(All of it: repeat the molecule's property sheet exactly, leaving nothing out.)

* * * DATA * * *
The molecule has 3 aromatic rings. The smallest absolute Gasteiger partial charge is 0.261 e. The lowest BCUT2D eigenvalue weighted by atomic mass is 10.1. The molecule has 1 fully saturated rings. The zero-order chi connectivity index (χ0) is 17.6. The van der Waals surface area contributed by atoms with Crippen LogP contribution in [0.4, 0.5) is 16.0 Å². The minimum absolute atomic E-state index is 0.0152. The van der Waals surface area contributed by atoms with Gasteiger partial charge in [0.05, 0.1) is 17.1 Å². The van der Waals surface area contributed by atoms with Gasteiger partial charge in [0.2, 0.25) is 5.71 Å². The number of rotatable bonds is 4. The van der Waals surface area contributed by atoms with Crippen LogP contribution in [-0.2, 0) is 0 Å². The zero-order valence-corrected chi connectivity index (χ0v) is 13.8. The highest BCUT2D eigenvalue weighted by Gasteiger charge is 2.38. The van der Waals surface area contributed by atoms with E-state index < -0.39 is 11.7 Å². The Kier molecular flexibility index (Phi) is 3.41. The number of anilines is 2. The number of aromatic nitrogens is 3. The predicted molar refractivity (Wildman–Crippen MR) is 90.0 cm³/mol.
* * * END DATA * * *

The molecule has 3 aromatic rings. The smallest absolute Gasteiger partial charge is 0.261 e. The lowest BCUT2D eigenvalue weighted by atomic mass is 10.1. The molecule has 1 fully saturated rings. The zero-order chi connectivity index (χ0) is 17.6. The van der Waals surface area contributed by atoms with Crippen LogP contribution in [0.4, 0.5) is 16.0 Å². The minimum absolute atomic E-state index is 0.0152. The van der Waals surface area contributed by atoms with Gasteiger partial charge in [0.05, 0.1) is 17.1 Å². The van der Waals surface area contributed by atoms with Gasteiger partial charge in [0.2, 0.25) is 5.71 Å². The number of rotatable bonds is 4. The van der Waals surface area contributed by atoms with Crippen LogP contribution in [-0.2, 0) is 0 Å². The zero-order valence-corrected chi connectivity index (χ0v) is 13.8. The highest BCUT2D eigenvalue weighted by Gasteiger charge is 2.38. The van der Waals surface area contributed by atoms with E-state index < -0.39 is 11.7 Å². The Kier molecular flexibility index (Phi) is 3.41. The number of anilines is 2. The number of aromatic nitrogens is 3. The predicted molar refractivity (Wildman–Crippen MR) is 90.0 cm³/mol.